July 25 (UPI) -- Civil rights leader Bob Moses -- known best for organizing voting rights campaigns in Mississippi -- has died, his family said Sunday. He was 86 years old.
Moses, organizer of the Freedom Summer project and founder of the Mississippi Freedom Democratic Party as well as the Algebra Project, died at his home in Hollywood, Fla., his daughter Maisha Moses confirmed to The New York Times. She did not specify a cause.
Born on Jan. 23, 1935, in New York City, Moses studied philosophy and French at Hamilton College in Clinton, N.Y. and earned a master's degree in philosophy from Harvard in 1957.
He worked as a high school teacher in New York City before leaving for Mississippi in 1960 after he said images of Black people picketing and conducting sit-ins during the civil rights movement "hit me powerfully, in the soul as well as the brain."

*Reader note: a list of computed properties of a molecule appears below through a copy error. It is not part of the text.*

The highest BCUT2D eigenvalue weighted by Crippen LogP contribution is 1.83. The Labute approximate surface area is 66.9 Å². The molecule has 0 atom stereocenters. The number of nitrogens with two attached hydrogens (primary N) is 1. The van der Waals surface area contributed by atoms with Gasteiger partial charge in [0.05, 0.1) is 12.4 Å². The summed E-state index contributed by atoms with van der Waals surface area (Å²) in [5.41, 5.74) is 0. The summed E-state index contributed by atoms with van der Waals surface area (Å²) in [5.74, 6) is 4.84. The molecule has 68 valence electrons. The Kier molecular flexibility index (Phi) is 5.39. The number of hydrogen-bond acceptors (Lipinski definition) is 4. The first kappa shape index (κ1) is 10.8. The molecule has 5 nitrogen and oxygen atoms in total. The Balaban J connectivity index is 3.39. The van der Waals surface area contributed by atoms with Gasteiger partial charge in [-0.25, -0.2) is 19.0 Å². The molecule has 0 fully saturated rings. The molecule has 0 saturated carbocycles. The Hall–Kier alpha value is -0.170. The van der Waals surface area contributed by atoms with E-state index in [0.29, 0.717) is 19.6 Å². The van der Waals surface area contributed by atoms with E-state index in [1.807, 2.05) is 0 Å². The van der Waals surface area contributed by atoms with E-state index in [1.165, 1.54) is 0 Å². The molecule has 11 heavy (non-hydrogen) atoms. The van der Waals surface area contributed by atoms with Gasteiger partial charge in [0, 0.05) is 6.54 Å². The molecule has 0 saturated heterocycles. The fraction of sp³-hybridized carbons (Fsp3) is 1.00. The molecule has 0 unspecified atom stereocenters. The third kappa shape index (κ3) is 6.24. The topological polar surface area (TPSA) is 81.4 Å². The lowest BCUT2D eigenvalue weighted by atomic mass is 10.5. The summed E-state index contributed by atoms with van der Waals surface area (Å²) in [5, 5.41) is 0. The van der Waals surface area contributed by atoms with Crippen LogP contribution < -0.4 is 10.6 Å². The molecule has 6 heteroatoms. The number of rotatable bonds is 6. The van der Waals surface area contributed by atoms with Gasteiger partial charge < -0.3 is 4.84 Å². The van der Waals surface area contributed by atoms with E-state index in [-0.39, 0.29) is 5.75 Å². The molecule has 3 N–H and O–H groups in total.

After arriving, Moses volunteered for the Student Non-Violent Coordinating Committee, focusing on voter registration drives throughout the state and was a director of the Council of Federated Organizations.
In 1964, he became the principal organizer of the Mississippi Freedom Summer, which recruited college students to join with Black Mississippians to register Black voters and promote civil rights.
The campaign drew violent resistance as James E. Chaney, a Black activist working on the campaign and White activists Andrew Goodman and Michal H. Schwerner were killed by members of the Ku Klux Klan and local police weeks into the effort.
The same year, Moses was among the chief founders of the Mississippi Freedom Democratic Party which challenged Mississippi's all-White delegation at the 1964 Democratic National Convention.
Moses and other members of the group held out for full recognition at the convention, while other civil rights leaders including Martin Luther King Jr. favored a compromise that gave members two seats alongside the delegation.
In 1991, Moses founded the Algebra Project, a program that uses mathematics as an organizing tool to provide quality education to middle and high school students who previously performed in the lowest quartile on standardized exams.